My informant is a current student of Theatre at the University of Southern California, originally from Hull, Massachusetts (located on a peninsula on Boston Harbor). She grew up there, and notes that her family has strong ties to the area. Both of her parents believe in ghosts, though she believes there to be a general local apprehension about their existence around the Harbor.

CH is white and of European (primarily Irish) descent, and female-presenting.

“The Lady In Black” Ghost Story

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Informant CH recalls hearing a story from her Mom about “The Lady in Black,” a ghost who dwells on George’s Island in the Boston Harbor.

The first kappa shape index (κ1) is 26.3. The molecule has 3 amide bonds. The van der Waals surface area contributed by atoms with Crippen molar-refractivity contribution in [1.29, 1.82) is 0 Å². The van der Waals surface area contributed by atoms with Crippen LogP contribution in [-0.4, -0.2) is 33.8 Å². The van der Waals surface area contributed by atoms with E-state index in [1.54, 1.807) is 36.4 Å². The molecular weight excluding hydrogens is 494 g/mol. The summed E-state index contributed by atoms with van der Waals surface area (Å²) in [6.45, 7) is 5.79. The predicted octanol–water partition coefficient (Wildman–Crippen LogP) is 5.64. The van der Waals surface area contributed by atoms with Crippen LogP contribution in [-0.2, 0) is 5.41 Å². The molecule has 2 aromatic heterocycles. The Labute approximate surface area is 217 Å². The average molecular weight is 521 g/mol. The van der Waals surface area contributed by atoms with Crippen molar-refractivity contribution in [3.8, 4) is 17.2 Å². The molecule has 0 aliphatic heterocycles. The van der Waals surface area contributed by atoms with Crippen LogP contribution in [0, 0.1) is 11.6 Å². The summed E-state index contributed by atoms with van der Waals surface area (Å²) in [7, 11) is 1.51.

As told by CH, the Lady in Black was wrongfully convicted for a murder she didn’t commit, and hung on prison grounds. She now haunts these grounds, wailing. Prisoners have heard a woman’s cries in the prison, but there wasn’t anyone there.

The Lady in Black was “not a real person” (in terms of corporealness), and “couldn’t physically interact with anything,” and seemed “bound” to the site of the prison. Hearing her cries startled prisoners, and CH recalls that the legend of the Lady in Black is well-recorded and published in regional folklore. While discussing it, CH was unsure of more specific details and mentioned that I should look up further details, as she’s uncertain if her memory of the story aligns with the published materials.